March 17, 2018

Simple data localisation with .NET core – Part 2 – Add models, database and migrations with code first

This tutorial will take you through setting up a data localisation project from scratch using iQuarc.DataLocalization. Full source can be found on github.

  1. Set up basic .NET core MVC project
  2. Models, database and migrations with code first
  3. API Controller to view model data
  4. Data localisation for models using iQuarc.DataLocalization

We will be using a simple domain of a taking a Course and each Course consists of many Skills. Both Course and Skill data needs to be localised to different languages. We will keep the models super simple and only give them a Title and Name property.

This is the second part. If you already know about models, migrations and controllers, move on to part 4: Add data localisation for models using iQuarc.DataLocalization. If you need to set up a new project you can see part 1: Set up basic .NET core MVC project.

Add models, database and migrations

1. Create a folder in your project to hold your models, I named mine Models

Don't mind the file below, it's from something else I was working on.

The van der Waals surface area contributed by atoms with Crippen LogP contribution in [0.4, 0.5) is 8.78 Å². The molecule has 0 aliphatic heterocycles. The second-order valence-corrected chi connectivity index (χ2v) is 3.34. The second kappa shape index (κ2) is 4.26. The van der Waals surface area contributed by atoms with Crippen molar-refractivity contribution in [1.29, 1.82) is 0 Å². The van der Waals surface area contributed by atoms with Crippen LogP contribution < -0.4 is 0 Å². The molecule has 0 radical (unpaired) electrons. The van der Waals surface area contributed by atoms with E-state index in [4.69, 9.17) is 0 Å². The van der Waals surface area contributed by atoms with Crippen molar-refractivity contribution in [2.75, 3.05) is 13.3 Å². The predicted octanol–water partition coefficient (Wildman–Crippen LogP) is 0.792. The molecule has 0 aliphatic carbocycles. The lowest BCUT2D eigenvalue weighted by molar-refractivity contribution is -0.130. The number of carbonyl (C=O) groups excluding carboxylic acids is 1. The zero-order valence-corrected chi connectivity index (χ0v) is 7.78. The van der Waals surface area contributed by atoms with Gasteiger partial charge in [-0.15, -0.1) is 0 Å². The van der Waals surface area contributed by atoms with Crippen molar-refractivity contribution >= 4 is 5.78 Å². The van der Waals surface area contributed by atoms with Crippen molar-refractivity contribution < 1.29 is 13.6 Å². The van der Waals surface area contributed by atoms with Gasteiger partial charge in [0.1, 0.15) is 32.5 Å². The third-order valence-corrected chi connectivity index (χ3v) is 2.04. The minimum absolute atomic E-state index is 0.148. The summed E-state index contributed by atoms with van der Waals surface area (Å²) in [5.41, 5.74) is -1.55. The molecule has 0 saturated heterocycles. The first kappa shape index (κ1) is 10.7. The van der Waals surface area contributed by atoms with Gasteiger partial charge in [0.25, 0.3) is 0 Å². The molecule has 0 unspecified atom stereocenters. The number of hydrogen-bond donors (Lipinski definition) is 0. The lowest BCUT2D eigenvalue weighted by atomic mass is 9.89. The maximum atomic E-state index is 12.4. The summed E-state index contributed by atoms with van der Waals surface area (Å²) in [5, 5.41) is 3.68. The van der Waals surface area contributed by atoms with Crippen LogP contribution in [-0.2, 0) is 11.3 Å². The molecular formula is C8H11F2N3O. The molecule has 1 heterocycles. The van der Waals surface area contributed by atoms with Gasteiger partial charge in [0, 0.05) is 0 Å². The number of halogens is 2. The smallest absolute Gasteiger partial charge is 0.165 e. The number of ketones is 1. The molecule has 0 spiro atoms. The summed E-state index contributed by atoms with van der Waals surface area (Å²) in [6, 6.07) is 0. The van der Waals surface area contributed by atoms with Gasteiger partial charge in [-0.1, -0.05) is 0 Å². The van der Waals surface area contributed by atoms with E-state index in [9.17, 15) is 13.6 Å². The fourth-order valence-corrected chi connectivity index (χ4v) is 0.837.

2. Create models for Course and Skill

3. Create a folder to hold your DbContext that is used to access data, I named mine Data

4. Create a DbContext in your data folder, I named mine ApplicationDbContext

5. Configure your database and DbContext in Startup.cs

Now we can enable migrations and create the database

6. Open Package Manager and add your migration with any name, I will use “init”

This should generate a new Folder “Migrations” in your project together with a migration class.

7. Apply the migration to the database with the following command

This should create a database for you with the name defined in the connection string in Startup.cs. I named ming “iQuarcPoc”.

8. To add some data to the database we create a static class that holds our data, I named mine DataInitializer

9. Call the data initialzer from your Main method in Program.cs

10. Run your application and you should be able to see the database seeded using the SQL Server Object Explorer in Visual Studio

Great work! In the next step we add an API controller to fetch our data. Check out part 3: Add API Controller to view model data